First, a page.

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Vine: Who’s Using It and How
By: Janet Kalandranis
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There are a gazillion social media applications. Yes, a gazillion. Okay, maybe not that many, but to a brand it feels that overwhelming. Which ones to focus on, should new ones be added once they are introduced, what’s best for the brand, etc.? It’s a conversation every brand is having, both big and small, because the worst thing would be to have a presence on all social medial applications, each with little success. Vine is a Twitter application, so essentially a spin-off of the social media giant, to get video into the mix. But not any video — short, homemade clips that allow six seconds of splicing to get the point across. It’s demanding and it’s short, but if done correctly it provides a visual representation that trumps a single photo. And the app has been downloaded by 13 million iPhone users, so, yeah, this little thing has some reach. So who’s using it and for what?

The most horrible thing would be if brands took Vine by storm and created a six-second video on everything. Without thought, without strategy, there’d be videos floating around with no set plan. Thank goodness most brands waited before introducing Vine into their social media agenda. With the app having some time to be out there and users ready to see what it can do, there are a set of brands now using it to make an impact and to hopefully create success. Regal Entertainment Group, for instance, is using Vine to promote and get the word out about its summer movies — Monsters University and World War Z. But the videos are only six seconds, so how does that work? Quite well, actually. Imagine being able to highlight engaging moments and to draw out quick messages — well, this is the app that can do that. It’s like creating excitement by only giving the user a little taste.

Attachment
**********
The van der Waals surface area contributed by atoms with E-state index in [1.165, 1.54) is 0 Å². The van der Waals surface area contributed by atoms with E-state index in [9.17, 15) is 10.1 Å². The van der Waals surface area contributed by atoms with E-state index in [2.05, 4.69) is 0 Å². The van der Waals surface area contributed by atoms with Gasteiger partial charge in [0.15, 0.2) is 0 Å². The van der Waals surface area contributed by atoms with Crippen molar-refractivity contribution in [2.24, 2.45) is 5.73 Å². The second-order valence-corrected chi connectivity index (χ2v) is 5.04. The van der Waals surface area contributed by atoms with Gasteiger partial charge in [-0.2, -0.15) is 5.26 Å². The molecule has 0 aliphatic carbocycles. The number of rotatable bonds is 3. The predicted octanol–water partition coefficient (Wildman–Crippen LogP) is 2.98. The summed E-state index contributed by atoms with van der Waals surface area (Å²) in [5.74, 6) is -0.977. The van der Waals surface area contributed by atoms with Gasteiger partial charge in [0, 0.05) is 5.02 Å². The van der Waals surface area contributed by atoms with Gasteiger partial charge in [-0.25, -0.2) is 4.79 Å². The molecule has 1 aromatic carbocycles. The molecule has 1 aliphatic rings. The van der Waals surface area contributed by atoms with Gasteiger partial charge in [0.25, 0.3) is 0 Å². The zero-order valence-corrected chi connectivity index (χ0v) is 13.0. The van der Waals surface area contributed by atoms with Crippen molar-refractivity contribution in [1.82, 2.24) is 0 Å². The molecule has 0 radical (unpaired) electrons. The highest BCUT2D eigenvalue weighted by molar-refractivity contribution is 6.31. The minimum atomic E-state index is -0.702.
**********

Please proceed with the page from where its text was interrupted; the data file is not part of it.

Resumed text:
And it’s not just the movie group itself but its partners as well. Red Vine (the yummy licorice movie-goers can buy) has been using the app since January. With 20 videos under its belt, the company has seen positive click-thru rates while providing an interesting and different way to get the message to consumers. So maybe it’s not about Vine’s limitations but instead understanding how sometimes different works best. It’s new, it’s engaging, and it allows both brands and consumers to get a little change with a six-second Vine.

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About the Author
Janet Kalandranis is here to give you all the little brand thoughts that run through her head with a little dash of spice. Find her online here.
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